when I’m in the room.
In misty weather
trying to find the short leash
for toads’ protection.
The dog’s locked away
howling that the cable guy
might want to pet her.
I blurted out “S%*^!”
but the dog thought I said “SIT!”
I must stop the dog
from barking at that new kid.
He’ll think we’re racist!
The dog’s ears and mine
perk up at every car door
until he comes home.
— Peyton Price
Peyton Price is the author of Suburban Haiku: Poetic Dispatches from Behind the Picket Fence. You can find her on Twitter, Facebook or in the living room attempting to remove pet stains from the new rug.
In the suburbs, highly educated and ambitious parents funnel their professional training and personal desires into managing every aspect of their lives — and their children’s — with zeal. At first, Peyton Price was shocked and appalled. But now, her indoctrination is complete. In Suburban Haiku: Poetic Dispatches From Behind the Picket Fence, Price reveals that, try as she might, she has succumbed to the reality of having an SUV, a stint as PTA president, kids on the honor roll and thousands of dollars in travel team fees. As it turns out, in the ticky tacky world of the suburbs, resistance is futile.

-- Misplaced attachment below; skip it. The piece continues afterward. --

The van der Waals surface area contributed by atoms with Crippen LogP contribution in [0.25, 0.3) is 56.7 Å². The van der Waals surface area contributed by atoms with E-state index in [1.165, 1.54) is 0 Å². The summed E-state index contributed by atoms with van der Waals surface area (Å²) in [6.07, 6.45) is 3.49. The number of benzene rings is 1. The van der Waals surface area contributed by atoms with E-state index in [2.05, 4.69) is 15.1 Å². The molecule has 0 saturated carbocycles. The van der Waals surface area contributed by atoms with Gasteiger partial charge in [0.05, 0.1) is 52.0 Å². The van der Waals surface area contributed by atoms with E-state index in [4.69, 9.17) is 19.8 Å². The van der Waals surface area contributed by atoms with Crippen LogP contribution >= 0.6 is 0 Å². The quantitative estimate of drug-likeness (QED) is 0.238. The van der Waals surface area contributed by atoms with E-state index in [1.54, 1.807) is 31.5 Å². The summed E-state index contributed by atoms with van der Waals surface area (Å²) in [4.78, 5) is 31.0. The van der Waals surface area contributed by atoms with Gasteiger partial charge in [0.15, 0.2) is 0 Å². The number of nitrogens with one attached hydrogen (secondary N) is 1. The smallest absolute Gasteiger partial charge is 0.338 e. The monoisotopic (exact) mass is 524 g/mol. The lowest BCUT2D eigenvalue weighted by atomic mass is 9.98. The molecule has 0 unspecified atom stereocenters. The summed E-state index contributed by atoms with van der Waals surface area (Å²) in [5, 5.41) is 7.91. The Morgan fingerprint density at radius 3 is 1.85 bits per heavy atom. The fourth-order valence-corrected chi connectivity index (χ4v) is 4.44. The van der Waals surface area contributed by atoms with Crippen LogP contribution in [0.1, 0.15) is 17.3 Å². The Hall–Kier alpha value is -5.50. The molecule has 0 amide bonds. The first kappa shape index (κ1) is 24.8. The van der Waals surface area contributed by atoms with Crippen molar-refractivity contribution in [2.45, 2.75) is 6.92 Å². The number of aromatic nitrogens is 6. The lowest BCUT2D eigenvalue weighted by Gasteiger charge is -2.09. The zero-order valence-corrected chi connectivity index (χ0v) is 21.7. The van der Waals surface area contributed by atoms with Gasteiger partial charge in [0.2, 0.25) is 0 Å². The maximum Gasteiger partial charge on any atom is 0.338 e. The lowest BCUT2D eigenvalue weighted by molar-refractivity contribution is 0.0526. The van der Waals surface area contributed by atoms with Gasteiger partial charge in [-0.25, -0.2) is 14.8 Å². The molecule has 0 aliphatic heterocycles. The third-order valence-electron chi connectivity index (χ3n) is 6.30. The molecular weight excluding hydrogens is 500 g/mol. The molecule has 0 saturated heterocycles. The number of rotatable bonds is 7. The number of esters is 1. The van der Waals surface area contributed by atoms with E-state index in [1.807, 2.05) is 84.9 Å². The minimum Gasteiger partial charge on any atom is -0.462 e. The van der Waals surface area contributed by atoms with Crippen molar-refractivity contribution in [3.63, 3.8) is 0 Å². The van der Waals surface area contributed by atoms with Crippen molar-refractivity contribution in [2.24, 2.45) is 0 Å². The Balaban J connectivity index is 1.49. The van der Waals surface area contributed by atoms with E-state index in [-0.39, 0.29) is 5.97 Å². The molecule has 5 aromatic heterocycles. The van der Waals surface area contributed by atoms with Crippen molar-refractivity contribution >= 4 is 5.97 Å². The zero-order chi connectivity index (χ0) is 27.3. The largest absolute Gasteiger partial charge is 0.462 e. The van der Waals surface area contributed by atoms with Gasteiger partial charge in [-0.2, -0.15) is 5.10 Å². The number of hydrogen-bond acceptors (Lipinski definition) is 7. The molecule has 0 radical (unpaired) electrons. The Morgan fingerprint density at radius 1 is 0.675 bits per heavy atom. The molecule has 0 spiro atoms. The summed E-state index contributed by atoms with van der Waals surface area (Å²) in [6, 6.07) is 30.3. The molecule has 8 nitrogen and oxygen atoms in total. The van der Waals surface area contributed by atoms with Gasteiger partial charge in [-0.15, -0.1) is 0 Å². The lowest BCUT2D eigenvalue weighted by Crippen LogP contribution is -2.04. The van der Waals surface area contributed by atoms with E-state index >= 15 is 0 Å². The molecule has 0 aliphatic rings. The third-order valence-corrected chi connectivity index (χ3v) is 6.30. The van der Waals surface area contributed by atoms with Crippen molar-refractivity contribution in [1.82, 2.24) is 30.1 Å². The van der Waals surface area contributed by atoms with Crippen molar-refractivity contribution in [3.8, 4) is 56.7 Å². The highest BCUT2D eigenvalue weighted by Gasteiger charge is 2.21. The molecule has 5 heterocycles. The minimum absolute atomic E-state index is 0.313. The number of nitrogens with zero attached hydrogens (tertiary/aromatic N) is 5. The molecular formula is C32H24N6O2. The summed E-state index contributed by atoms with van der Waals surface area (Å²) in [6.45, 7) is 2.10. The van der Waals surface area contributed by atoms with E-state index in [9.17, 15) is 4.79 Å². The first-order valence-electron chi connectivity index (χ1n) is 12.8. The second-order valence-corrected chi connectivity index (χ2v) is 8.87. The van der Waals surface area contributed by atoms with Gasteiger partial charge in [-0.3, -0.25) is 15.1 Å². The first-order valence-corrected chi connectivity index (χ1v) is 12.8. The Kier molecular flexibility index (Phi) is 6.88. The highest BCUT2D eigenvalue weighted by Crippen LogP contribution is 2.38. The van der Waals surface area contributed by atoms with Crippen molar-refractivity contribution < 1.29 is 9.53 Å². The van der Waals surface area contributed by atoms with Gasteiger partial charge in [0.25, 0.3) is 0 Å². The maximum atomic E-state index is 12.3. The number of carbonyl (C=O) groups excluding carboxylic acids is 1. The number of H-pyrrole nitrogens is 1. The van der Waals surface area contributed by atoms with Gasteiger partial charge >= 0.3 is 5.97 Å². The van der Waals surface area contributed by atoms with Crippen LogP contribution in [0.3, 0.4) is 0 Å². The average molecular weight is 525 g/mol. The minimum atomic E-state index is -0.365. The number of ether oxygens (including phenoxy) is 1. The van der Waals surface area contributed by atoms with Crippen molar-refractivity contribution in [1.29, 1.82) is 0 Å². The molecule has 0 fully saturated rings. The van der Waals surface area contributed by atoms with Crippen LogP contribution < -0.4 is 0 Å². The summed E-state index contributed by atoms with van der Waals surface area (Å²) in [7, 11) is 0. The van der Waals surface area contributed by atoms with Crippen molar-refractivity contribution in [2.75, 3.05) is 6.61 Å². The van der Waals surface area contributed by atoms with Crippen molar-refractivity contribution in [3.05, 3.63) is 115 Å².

Cam Newton will toss 500 footballs into the Levi’s Stadium grandstands during next week’s Super Bowl.
While his Carolina Panthers teammates play defense, the team’s quarterback will heave the official NFL footballs, priced at $500 each, into the stadium crowd.
The balls will be housed along the Panthers sideline in a yellow moon bounce. So throughout the game fans can watch the 500 footballs bounce up and down like popcorn in a popcorn popper, view Newton sticking his head into the bounce, grab one ball at a time, and throw them short and low and far and high into the night. He will toss about half into the lower deck and attempt to rifle the rest into the upper deck, though that may be unrealistic because NFL football stadiums are big.
“I figure during those defensive possessions I have time to spin about 25 balls into the stands,” he said this morning while flying to San Francisco, the site of this year’s annual Freak Show. “With all the commercials during the Super Bowl taking up much more time than action on the field, I figure I can get most of them out of the moon bounce and into fans’ hands by halftime.”
The novel idea was hatched this week in the NFL’s headquarters office, which sits atop Manhattan’s skyline. Newton has been handing a football to one person in the stands after every touchdown he has scored this season and it’s being well received by the public at large.
“We figure the Super Bowl is going to be a snore so wanted to do something different to make the fan experience worth the $25,000 we charge per ticket,” the league said in a prepared statement.